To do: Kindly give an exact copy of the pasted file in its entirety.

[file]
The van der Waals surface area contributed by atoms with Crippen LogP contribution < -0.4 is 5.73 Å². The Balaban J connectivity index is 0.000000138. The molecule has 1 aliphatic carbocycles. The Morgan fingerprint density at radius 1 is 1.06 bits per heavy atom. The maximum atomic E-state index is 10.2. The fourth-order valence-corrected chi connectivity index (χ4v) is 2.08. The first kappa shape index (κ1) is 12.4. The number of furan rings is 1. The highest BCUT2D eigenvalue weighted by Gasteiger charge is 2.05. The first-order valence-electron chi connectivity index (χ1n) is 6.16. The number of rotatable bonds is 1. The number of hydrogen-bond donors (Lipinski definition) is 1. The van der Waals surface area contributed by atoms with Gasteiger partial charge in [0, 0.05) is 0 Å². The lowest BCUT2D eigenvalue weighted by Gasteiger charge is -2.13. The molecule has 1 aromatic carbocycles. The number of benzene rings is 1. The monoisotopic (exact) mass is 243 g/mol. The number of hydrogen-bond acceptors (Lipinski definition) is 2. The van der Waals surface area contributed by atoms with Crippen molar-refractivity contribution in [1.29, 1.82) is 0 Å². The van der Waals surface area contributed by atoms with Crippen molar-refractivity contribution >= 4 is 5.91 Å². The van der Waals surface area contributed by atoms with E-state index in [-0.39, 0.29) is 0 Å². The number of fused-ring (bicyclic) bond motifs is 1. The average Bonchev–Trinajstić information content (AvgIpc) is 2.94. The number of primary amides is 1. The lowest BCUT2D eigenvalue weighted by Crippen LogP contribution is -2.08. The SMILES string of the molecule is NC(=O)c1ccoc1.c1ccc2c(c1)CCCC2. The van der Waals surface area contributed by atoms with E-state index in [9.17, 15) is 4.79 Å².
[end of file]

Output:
The van der Waals surface area contributed by atoms with Crippen LogP contribution < -0.4 is 5.73 Å². The Balaban J connectivity index is 0.000000138. The molecule has 1 aliphatic carbocycles. The Morgan fingerprint density at radius 1 is 1.06 bits per heavy atom. The maximum atomic E-state index is 10.2. The fourth-order valence-corrected chi connectivity index (χ4v) is 2.08. The first kappa shape index (κ1) is 12.4. The number of furan rings is 1. The highest BCUT2D eigenvalue weighted by Gasteiger charge is 2.05. The first-order valence-electron chi connectivity index (χ1n) is 6.16. The number of rotatable bonds is 1. The number of hydrogen-bond donors (Lipinski definition) is 1. The van der Waals surface area contributed by atoms with Gasteiger partial charge in [0, 0.05) is 0 Å². The lowest BCUT2D eigenvalue weighted by Gasteiger charge is -2.13. The molecule has 1 aromatic carbocycles. The number of benzene rings is 1. The monoisotopic (exact) mass is 243 g/mol. The number of hydrogen-bond acceptors (Lipinski definition) is 2. The van der Waals surface area contributed by atoms with Crippen molar-refractivity contribution in [1.29, 1.82) is 0 Å². The van der Waals surface area contributed by atoms with Crippen molar-refractivity contribution >= 4 is 5.91 Å². The van der Waals surface area contributed by atoms with E-state index in [-0.39, 0.29) is 0 Å². The number of fused-ring (bicyclic) bond motifs is 1. The average Bonchev–Trinajstić information content (AvgIpc) is 2.94. The number of primary amides is 1. The lowest BCUT2D eigenvalue weighted by Crippen LogP contribution is -2.08. The SMILES string of the molecule is NC(=O)c1ccoc1.c1ccc2c(c1)CCCC2. The van der Waals surface area contributed by atoms with E-state index in [9.17, 15) is 4.79 Å².